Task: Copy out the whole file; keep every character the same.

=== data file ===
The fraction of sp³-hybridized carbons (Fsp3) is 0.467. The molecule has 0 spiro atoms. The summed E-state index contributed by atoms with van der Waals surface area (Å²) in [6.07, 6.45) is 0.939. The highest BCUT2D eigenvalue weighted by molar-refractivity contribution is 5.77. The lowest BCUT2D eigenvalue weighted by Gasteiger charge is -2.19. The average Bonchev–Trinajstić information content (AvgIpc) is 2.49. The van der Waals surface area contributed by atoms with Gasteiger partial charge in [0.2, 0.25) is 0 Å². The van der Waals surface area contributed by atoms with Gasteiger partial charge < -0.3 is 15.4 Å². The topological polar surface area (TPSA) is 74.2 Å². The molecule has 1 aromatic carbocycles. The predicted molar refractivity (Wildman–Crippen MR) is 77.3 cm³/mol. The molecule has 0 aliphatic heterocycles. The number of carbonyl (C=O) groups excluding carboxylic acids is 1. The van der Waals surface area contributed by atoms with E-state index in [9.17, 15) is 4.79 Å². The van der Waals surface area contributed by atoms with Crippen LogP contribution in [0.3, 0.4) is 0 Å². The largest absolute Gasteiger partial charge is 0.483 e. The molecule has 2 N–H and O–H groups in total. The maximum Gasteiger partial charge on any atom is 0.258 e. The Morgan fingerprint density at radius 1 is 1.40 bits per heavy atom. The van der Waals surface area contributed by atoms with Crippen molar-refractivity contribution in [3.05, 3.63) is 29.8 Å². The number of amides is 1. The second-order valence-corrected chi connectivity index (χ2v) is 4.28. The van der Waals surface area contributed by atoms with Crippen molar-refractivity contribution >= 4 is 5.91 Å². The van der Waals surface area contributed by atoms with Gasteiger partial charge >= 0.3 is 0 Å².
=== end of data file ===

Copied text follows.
The fraction of sp³-hybridized carbons (Fsp3) is 0.467. The molecule has 0 spiro atoms. The summed E-state index contributed by atoms with van der Waals surface area (Å²) in [6.07, 6.45) is 0.939. The highest BCUT2D eigenvalue weighted by molar-refractivity contribution is 5.77. The lowest BCUT2D eigenvalue weighted by Gasteiger charge is -2.19. The average Bonchev–Trinajstić information content (AvgIpc) is 2.49. The van der Waals surface area contributed by atoms with Gasteiger partial charge in [0.2, 0.25) is 0 Å². The van der Waals surface area contributed by atoms with Gasteiger partial charge < -0.3 is 15.4 Å². The topological polar surface area (TPSA) is 74.2 Å². The molecule has 1 aromatic carbocycles. The predicted molar refractivity (Wildman–Crippen MR) is 77.3 cm³/mol. The molecule has 0 aliphatic heterocycles. The number of carbonyl (C=O) groups excluding carboxylic acids is 1. The van der Waals surface area contributed by atoms with E-state index in [9.17, 15) is 4.79 Å². The van der Waals surface area contributed by atoms with Crippen LogP contribution in [0.3, 0.4) is 0 Å². The largest absolute Gasteiger partial charge is 0.483 e. The molecule has 2 N–H and O–H groups in total. The maximum Gasteiger partial charge on any atom is 0.258 e. The Morgan fingerprint density at radius 1 is 1.40 bits per heavy atom. The van der Waals surface area contributed by atoms with Crippen molar-refractivity contribution in [3.05, 3.63) is 29.8 Å². The number of amides is 1. The second-order valence-corrected chi connectivity index (χ2v) is 4.28. The van der Waals surface area contributed by atoms with Crippen molar-refractivity contribution >= 4 is 5.91 Å². The van der Waals surface area contributed by atoms with Gasteiger partial charge >= 0.3 is 0 Å².